great success, especially in its conclusion. I have read it twice.
But let me see these concluding pages, I exclaimed. Let me look
upon what I am to write.
She smiled, and shook her head, and closed the book. I would like
to do that, she said, but if you are really a man you must not know
what you are going to do.
Oh, tell me, tell me, cried Bentley from below, do you know a
book called 'Stellar Studies,' by Arthur Bentley? It is a book of
The figure gazed at him. No, it said, presently, I never heard of
I stood trembling. Had the youthful figure before me been flesh and
blood, had the book been a real one, I would have torn it from her.
O wise and lovely being! I exclaimed, falling on my knees before
her, be also benign and generous. Let me but see the last page of my
book. If I have been of benefit to your world; more than all, if I have
been of benefit to you, let me see, I implore youlet me see how it is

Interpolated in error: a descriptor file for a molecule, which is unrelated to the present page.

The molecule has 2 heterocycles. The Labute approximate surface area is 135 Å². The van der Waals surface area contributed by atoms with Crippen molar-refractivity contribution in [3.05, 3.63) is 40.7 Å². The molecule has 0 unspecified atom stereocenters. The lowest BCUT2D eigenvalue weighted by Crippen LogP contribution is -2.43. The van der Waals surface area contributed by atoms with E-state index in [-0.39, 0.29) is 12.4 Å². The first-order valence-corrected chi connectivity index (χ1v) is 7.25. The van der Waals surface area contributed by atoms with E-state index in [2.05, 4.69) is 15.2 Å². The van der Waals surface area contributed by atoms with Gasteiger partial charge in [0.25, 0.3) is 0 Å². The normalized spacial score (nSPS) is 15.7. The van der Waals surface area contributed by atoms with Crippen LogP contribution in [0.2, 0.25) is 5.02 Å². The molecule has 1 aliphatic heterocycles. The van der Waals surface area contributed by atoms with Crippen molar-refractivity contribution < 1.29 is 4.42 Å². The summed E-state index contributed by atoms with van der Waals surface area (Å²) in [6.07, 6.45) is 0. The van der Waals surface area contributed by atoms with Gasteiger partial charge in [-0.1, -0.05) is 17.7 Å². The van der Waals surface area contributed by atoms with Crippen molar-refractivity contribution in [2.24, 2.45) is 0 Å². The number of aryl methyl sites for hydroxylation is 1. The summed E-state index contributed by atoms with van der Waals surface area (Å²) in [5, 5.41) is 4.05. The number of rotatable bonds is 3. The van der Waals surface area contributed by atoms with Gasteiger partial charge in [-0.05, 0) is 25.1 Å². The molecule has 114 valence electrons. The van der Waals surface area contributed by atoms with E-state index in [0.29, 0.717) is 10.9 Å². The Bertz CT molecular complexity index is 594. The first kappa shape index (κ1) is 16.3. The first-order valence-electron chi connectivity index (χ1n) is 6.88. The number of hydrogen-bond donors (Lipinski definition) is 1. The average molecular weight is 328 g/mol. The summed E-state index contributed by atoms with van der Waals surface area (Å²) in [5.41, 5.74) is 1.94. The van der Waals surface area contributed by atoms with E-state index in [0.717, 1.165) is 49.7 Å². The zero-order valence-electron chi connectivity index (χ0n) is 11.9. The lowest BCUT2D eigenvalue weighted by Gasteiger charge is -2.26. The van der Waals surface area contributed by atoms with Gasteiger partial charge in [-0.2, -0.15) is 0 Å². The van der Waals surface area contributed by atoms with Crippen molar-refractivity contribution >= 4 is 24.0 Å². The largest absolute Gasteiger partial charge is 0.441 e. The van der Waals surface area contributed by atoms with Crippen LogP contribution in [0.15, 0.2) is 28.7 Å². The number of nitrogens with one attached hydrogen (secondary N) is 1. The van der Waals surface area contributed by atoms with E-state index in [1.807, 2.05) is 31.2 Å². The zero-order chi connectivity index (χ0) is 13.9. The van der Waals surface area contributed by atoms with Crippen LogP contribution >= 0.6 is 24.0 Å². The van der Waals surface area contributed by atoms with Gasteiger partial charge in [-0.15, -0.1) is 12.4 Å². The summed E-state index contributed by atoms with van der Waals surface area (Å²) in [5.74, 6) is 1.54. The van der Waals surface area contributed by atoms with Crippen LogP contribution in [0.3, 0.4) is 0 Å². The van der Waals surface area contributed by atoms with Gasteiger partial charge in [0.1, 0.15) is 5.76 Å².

that I have done it.
She rose with the book in her hand. You have only to wait until you
have done it, she said, and then you will know all that you could see
here. I started to my feet and stood alone upon the balcony.
I am sorry, said Bentley, as we walked toward the pier where we
had left our boat, that we talked only to that ghost girl, and that
the other spirits were all afraid of us. Persons whose souls are choked
up with philosophy are not apt to care much for poetry; and even if my
book is to be widely known, it is easy to see that she may not have
heard of it.
I walked triumphant. The moon, almost touching the horizon, beamed
like red gold. My dear friend, said I, I have always told you that
you should put more philosophy into your poetry. That would make it
And I have always told you, said he, that you should not put so
much poetry into your philosophy. It misleads people.
It didn't mislead that ghost girl, said I.
How do you know? said Bentley. Perhaps she is wrong, and the
other inhabitants of the city are right, and we may be the ghosts after
all. Such things, you know, are only relative. Anyway, he continued,
after a little pause, I wish I knew that those ghosts were now reading
the poem which I am going to begin to-morrow.